The Writers' Cottage in Ashland, Va., is available for weekly rental, starting at $750. (Courtesy of Politics & Prose Bookstore)
The Writer’s Cottage in Ashland, Va., is available for weekly rental, starting at $750. (Courtesy of Politics & Prose Bookstore)

Politics & Prose wants to inspire your inner Virginia Woolf.

The Washington bookstore has announced an innovative program to help writers get away from it all and find the space they need to work. The magic takes place in Ashland, Va., a bucolic small town about 90 miles from Washington. There, P&P has partnered with Phyllis Theroux, who owns the Writer’s Cottage near her home. For $750, this newly renovated cottage can be rented for a week of quiet composition. (WiFi and printer are included, so you just need to bring your laptop — or a pen.)

For $500 more, writers looking for feedback and instruction can work throughout the week with Theroux. A teacher and the author of several books (and a former Washington Post journalist), Theroux is an old friend of Politics & Prose. Long ago, she and P&P co-founder Carla Cohen scouted out Washington together, looking for a place for her to rent.

In the early 1980s, Theroux started Nightwriters — a name inspired by the fact that most of her writing students had day jobs and wrote in the evening. “My children were too young for me to leave alone at night,” she said. “Students would sit around my dining room table. Then, when they got a little older, I hired babysitters and used Politics & Prose as my classroom.”

Susan Coll, events and programs director at Politics & Prose, said, “Phyllis Theroux’s occasional journaling classes at the store always sell out quickly, and she has led writing retreats in both Sonoma and in Tuscany in partnership with the store.” A few months ago, when Theroux suggested a program built around her Writer’s Cottage, Coll went down to Ashland for the day and was “instantly charmed” by the idyllic community and the little house.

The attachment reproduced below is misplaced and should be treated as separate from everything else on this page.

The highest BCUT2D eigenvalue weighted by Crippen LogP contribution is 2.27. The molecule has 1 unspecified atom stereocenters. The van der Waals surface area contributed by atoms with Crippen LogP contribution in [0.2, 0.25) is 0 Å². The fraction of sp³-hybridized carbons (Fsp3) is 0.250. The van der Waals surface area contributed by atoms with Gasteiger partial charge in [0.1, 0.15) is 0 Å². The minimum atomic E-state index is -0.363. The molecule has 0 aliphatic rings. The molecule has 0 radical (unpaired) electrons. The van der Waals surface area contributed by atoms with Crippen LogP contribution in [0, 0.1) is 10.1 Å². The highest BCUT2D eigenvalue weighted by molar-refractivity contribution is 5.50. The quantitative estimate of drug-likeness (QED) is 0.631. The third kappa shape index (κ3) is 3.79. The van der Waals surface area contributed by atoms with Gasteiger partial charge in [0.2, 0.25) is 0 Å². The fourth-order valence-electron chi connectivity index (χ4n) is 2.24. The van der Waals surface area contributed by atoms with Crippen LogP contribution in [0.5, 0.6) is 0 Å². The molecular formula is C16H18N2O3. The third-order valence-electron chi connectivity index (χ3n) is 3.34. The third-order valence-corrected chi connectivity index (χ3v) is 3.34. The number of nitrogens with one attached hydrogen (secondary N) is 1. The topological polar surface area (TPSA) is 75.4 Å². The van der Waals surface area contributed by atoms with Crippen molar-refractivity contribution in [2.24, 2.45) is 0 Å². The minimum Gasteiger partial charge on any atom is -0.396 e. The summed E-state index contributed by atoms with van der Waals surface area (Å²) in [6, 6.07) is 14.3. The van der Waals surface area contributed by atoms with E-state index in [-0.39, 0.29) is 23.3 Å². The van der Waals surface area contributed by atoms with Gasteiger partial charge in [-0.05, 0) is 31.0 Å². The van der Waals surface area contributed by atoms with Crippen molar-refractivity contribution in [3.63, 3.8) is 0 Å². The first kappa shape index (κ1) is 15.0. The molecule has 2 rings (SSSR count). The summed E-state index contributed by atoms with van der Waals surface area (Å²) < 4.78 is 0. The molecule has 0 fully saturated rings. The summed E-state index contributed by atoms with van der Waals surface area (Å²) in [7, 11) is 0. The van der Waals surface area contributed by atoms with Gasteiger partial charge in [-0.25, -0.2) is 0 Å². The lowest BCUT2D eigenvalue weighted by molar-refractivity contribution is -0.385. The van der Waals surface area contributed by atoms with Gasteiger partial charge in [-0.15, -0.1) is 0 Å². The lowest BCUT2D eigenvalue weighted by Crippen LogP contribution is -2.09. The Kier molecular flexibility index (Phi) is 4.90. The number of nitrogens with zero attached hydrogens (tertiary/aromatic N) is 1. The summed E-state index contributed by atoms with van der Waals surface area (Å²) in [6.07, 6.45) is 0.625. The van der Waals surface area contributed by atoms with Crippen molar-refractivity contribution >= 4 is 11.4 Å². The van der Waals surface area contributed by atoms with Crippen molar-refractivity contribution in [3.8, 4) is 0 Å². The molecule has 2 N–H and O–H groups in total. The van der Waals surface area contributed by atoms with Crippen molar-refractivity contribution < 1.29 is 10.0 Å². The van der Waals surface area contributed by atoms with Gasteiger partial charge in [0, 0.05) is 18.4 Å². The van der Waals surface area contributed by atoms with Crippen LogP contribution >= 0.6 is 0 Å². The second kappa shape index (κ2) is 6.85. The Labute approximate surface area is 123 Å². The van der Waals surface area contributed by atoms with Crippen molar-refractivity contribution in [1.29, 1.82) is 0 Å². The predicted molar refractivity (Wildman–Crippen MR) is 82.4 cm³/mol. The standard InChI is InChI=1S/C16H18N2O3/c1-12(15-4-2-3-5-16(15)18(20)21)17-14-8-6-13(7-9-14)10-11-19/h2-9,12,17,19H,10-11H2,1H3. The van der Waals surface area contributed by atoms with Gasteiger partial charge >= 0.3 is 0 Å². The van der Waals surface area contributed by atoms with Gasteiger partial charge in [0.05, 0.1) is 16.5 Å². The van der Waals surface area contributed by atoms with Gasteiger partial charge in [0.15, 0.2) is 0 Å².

“Phyllis and I did a bit of brainstorming about different opportunities for using the cottage, both as a private getaway and as a place to hold writing retreats,”  Coll said. “Having her nearby to facilitate this makes it all possible, and she’s the sort of warm person who will welcome writers into her home and help create other opportunities, such as readings.”

For writers who would appreciate a small-group setting, Politics & Prose is also offering seminars in Ashland, each led by a different author. The first five-day workshop (Nov. 7-11; $1,250) will be taught by Washington writer Howard Norman, a professor at the University of Maryland and the author, most recently, of “Next Life Might Be Kinder.” Eight students will stay at the Henry Clay Inn and gather for classes at the cottage.

“Writing is a solitary act,” Theroux said, “and for an extrovert, whose material comes largely from interaction with others, it helps to have some interesting people to chat with. I can run through this population [in Ashland] pretty fast. And the writers love it here. They feel like they’ve fallen into ‘The Truman Show.’ People wave at you from their front porch.”

She and Coll are already thinking about further plans for this partnership. “The cottage might be a good place for book groups to meet for a retreat, or one of our regular Politics & Prose classes could spend a week there,” Coll said. “We plan to offer a variety of options with different writers focusing on different themes, like poetry, nonfiction or mystery.”

Who knows what grand works might be composed someday in that little cottage. Maybe by you.